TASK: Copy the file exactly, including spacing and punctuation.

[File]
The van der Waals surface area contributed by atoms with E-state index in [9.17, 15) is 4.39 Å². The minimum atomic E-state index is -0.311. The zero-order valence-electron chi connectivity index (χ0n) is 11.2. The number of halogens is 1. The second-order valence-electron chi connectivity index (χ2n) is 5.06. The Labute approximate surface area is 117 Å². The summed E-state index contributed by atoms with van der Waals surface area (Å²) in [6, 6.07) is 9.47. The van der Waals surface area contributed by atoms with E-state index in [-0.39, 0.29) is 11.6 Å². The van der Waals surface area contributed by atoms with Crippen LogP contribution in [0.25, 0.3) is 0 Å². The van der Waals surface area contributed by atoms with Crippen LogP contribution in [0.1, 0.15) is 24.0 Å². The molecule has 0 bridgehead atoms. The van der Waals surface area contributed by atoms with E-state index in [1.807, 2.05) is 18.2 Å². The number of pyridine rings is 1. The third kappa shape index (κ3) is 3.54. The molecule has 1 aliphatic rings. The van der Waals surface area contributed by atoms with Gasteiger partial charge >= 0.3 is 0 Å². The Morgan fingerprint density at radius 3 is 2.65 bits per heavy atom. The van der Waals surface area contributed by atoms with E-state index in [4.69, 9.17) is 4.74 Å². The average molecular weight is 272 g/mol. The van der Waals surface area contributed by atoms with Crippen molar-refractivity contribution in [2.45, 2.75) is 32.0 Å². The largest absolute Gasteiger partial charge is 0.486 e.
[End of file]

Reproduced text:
The van der Waals surface area contributed by atoms with E-state index in [9.17, 15) is 4.39 Å². The minimum atomic E-state index is -0.311. The zero-order valence-electron chi connectivity index (χ0n) is 11.2. The number of halogens is 1. The second-order valence-electron chi connectivity index (χ2n) is 5.06. The Labute approximate surface area is 117 Å². The summed E-state index contributed by atoms with van der Waals surface area (Å²) in [6, 6.07) is 9.47. The van der Waals surface area contributed by atoms with E-state index in [-0.39, 0.29) is 11.6 Å². The van der Waals surface area contributed by atoms with Crippen LogP contribution in [0.25, 0.3) is 0 Å². The van der Waals surface area contributed by atoms with Crippen LogP contribution in [0.1, 0.15) is 24.0 Å². The molecule has 0 bridgehead atoms. The van der Waals surface area contributed by atoms with E-state index in [1.807, 2.05) is 18.2 Å². The number of pyridine rings is 1. The third kappa shape index (κ3) is 3.54. The molecule has 1 aliphatic rings. The van der Waals surface area contributed by atoms with Gasteiger partial charge >= 0.3 is 0 Å². The Morgan fingerprint density at radius 3 is 2.65 bits per heavy atom. The van der Waals surface area contributed by atoms with E-state index in [4.69, 9.17) is 4.74 Å². The average molecular weight is 272 g/mol. The van der Waals surface area contributed by atoms with Crippen molar-refractivity contribution in [2.45, 2.75) is 32.0 Å². The largest absolute Gasteiger partial charge is 0.486 e.